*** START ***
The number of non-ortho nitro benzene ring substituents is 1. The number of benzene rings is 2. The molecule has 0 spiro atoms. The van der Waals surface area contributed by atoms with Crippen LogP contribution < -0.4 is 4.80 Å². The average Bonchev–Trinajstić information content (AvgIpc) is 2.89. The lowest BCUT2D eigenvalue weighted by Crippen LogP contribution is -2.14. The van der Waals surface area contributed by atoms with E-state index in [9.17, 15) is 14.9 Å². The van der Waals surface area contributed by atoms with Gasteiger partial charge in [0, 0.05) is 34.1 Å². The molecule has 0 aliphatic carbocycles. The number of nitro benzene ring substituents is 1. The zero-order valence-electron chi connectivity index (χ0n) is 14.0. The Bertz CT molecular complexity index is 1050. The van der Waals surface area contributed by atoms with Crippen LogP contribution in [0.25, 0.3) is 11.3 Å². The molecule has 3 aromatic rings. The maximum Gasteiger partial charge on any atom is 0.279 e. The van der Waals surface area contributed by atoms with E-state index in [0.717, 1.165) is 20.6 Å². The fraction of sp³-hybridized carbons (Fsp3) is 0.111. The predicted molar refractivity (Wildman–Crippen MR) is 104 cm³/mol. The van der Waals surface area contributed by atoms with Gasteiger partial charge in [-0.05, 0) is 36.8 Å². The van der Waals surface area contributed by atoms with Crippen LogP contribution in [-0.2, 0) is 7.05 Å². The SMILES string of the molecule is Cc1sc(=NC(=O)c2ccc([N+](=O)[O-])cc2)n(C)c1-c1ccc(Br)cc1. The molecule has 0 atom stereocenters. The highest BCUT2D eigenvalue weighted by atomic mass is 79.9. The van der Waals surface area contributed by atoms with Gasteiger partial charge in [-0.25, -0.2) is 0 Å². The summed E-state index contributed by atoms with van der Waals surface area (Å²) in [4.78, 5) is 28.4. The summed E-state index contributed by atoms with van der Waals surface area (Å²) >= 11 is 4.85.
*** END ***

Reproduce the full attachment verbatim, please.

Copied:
The number of non-ortho nitro benzene ring substituents is 1. The number of benzene rings is 2. The molecule has 0 spiro atoms. The van der Waals surface area contributed by atoms with Crippen LogP contribution < -0.4 is 4.80 Å². The average Bonchev–Trinajstić information content (AvgIpc) is 2.89. The lowest BCUT2D eigenvalue weighted by Crippen LogP contribution is -2.14. The van der Waals surface area contributed by atoms with E-state index in [9.17, 15) is 14.9 Å². The van der Waals surface area contributed by atoms with Gasteiger partial charge in [0, 0.05) is 34.1 Å². The molecule has 0 aliphatic carbocycles. The number of nitro benzene ring substituents is 1. The zero-order valence-electron chi connectivity index (χ0n) is 14.0. The Bertz CT molecular complexity index is 1050. The van der Waals surface area contributed by atoms with Crippen LogP contribution in [0.25, 0.3) is 11.3 Å². The molecule has 3 aromatic rings. The maximum Gasteiger partial charge on any atom is 0.279 e. The van der Waals surface area contributed by atoms with E-state index in [0.717, 1.165) is 20.6 Å². The fraction of sp³-hybridized carbons (Fsp3) is 0.111. The predicted molar refractivity (Wildman–Crippen MR) is 104 cm³/mol. The van der Waals surface area contributed by atoms with Gasteiger partial charge in [-0.05, 0) is 36.8 Å². The van der Waals surface area contributed by atoms with Crippen LogP contribution in [-0.2, 0) is 7.05 Å². The SMILES string of the molecule is Cc1sc(=NC(=O)c2ccc([N+](=O)[O-])cc2)n(C)c1-c1ccc(Br)cc1. The molecule has 0 atom stereocenters. The highest BCUT2D eigenvalue weighted by atomic mass is 79.9. The van der Waals surface area contributed by atoms with Gasteiger partial charge in [-0.25, -0.2) is 0 Å². The summed E-state index contributed by atoms with van der Waals surface area (Å²) in [4.78, 5) is 28.4. The summed E-state index contributed by atoms with van der Waals surface area (Å²) >= 11 is 4.85.